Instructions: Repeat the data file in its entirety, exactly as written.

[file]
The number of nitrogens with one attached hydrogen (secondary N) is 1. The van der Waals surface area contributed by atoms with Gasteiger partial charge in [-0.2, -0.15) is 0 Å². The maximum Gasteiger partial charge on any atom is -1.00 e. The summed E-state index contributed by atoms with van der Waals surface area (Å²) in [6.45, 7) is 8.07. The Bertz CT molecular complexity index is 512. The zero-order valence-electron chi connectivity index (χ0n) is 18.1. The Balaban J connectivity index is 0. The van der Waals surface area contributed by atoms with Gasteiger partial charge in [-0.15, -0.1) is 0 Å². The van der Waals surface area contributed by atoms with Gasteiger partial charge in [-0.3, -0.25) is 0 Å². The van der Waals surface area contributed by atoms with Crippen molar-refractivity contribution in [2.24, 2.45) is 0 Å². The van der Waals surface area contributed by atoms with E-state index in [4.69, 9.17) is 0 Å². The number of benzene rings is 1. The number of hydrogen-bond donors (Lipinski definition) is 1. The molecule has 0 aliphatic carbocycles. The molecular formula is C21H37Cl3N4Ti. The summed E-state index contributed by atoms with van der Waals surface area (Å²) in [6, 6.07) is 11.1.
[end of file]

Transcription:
The number of nitrogens with one attached hydrogen (secondary N) is 1. The van der Waals surface area contributed by atoms with Gasteiger partial charge in [-0.2, -0.15) is 0 Å². The maximum Gasteiger partial charge on any atom is -1.00 e. The summed E-state index contributed by atoms with van der Waals surface area (Å²) in [6.45, 7) is 8.07. The Bertz CT molecular complexity index is 512. The zero-order valence-electron chi connectivity index (χ0n) is 18.1. The Balaban J connectivity index is 0. The van der Waals surface area contributed by atoms with Gasteiger partial charge in [-0.15, -0.1) is 0 Å². The van der Waals surface area contributed by atoms with Gasteiger partial charge in [-0.3, -0.25) is 0 Å². The van der Waals surface area contributed by atoms with Crippen molar-refractivity contribution in [2.24, 2.45) is 0 Å². The van der Waals surface area contributed by atoms with E-state index in [4.69, 9.17) is 0 Å². The number of benzene rings is 1. The number of hydrogen-bond donors (Lipinski definition) is 1. The molecule has 0 aliphatic carbocycles. The molecular formula is C21H37Cl3N4Ti. The summed E-state index contributed by atoms with van der Waals surface area (Å²) in [6, 6.07) is 11.1.